I've been learning about 18th century sugar, especially as it pertained to sugar beets.
The use of sugar beets for the extraction of crystallized sugar dates to 1747, when Andreas Sigismund Marggraf, professor of physics in the Academy of Science of Berlin, discovered the existence of a sugar in vegetables similar in its properties to that obtained from sugarcane. He found the best of these vegetable sources for the extraction of sugar was the white beet.  Despite Marggraf’s success in isolating pure sugar from beets, their commercial manufacture for sugar did not take off until the early 19th century. Marggraf's student and successor Franz Karl Achard began selectively breeding sugar beet from the 'White Silesian' fodder beet in 1784. By the beginning of the 19th century, his beet was about 5–6% sucrose by (dry) weight, compared to around 20% in modern varieties. Under the patronage of Frederick William III of Prussia , he opened the world's first beet sugar factory in 1801, at Cunern (Polish: Konary) in Silesia.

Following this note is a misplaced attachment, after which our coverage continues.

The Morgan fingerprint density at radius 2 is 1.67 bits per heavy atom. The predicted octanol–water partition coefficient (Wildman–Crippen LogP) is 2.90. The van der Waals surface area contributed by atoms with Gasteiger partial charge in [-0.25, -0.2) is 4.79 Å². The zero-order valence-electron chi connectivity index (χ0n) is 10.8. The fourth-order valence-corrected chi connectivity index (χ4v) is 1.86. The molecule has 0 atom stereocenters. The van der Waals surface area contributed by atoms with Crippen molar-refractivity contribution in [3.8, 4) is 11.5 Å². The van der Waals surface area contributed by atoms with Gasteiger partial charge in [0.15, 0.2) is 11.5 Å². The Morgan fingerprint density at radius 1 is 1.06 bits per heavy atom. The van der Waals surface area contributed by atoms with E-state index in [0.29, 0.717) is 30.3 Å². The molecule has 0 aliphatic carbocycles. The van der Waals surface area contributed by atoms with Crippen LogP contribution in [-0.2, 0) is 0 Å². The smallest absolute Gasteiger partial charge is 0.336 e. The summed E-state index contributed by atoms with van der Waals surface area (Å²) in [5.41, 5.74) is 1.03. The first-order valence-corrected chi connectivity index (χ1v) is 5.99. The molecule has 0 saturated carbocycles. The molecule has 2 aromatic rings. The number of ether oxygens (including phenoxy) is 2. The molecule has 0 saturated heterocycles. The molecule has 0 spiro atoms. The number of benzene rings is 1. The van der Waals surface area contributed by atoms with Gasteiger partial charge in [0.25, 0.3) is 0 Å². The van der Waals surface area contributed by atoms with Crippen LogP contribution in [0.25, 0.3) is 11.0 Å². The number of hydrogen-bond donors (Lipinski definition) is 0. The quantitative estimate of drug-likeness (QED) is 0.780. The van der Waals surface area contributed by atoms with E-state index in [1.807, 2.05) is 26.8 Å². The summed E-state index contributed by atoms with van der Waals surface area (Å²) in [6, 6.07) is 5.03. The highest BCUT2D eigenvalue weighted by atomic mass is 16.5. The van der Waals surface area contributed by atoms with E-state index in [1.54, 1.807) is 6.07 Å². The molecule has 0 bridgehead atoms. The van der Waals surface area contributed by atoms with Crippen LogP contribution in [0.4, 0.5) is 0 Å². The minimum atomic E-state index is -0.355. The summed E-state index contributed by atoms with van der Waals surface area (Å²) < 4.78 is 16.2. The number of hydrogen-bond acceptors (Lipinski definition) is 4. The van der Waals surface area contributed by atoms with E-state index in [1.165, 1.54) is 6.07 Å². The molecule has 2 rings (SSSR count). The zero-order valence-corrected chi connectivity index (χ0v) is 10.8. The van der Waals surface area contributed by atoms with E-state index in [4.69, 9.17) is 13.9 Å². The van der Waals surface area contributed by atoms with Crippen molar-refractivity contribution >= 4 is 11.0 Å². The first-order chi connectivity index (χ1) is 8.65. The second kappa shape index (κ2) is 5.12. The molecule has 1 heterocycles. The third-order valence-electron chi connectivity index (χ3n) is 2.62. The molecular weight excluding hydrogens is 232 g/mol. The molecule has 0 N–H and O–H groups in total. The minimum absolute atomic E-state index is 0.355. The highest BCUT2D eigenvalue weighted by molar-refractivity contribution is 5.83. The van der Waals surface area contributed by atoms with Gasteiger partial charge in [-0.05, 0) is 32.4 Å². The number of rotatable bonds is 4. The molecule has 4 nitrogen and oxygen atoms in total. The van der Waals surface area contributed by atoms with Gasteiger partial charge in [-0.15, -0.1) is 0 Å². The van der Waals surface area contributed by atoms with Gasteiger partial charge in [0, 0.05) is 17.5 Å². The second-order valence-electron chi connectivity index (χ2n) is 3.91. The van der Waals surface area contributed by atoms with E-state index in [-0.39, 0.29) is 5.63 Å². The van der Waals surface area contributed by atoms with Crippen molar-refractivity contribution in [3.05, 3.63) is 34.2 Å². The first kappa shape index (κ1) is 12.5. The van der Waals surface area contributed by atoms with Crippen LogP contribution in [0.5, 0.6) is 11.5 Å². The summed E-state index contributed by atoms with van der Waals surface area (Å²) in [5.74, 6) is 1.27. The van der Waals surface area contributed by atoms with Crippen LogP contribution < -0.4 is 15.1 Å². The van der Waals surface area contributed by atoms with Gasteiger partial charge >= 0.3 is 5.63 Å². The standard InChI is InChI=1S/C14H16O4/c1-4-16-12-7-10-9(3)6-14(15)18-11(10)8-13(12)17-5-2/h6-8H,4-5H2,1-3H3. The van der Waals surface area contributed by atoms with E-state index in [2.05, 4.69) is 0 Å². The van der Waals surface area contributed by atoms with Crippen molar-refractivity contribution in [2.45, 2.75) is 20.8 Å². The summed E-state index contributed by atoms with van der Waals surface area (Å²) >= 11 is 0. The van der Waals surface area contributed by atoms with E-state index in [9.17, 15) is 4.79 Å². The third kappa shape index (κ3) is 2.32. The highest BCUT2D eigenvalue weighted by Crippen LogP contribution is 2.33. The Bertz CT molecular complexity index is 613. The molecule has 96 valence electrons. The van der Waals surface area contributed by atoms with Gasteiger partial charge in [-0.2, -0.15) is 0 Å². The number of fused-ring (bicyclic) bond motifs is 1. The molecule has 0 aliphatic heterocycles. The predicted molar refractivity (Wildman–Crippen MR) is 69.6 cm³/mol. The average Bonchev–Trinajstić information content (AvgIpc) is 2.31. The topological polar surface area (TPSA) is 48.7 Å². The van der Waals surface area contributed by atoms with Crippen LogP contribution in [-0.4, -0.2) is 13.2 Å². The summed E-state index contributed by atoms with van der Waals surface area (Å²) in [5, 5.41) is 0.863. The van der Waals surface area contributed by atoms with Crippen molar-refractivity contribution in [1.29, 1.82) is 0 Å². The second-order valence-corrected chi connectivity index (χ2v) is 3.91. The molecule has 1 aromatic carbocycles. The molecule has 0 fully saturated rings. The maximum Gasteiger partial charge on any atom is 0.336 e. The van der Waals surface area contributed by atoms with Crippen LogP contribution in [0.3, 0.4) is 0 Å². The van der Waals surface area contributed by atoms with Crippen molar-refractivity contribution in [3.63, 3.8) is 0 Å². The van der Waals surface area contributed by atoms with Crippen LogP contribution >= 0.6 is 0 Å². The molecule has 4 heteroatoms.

Households bought their white sugar in tall, conical loaves, from which pieces were broken off with special iron sugar-cutters ( sugar nips ). Shaped something like very large heavy pliers with sharp blades attached to the cutting sides, these cutters had to be strong and tough, because the loaves were large, about 14 inches (36 cm) in diameter at the base, and 3 feet (0.91 m) [15th century]...In those days, sugar was used with great care, and one loaf lasted a long time. The weight would probably have been about 30 pounds (14 kg). Later, the weight of a loaf varied from 5 to 35 pounds (2.3 to 15.9 kg), according to the moulds used by any one refinery. A common size was 14 pounds (6.4 kg), but the finest sugar from Madeira came in small loaves of only 3 to 4 pounds (1.4 to 1.8 kg) in weight...Up till late Victorian times household sugar remained very little changed and sugar loaves were still common and continued so until well into the twentieth century...
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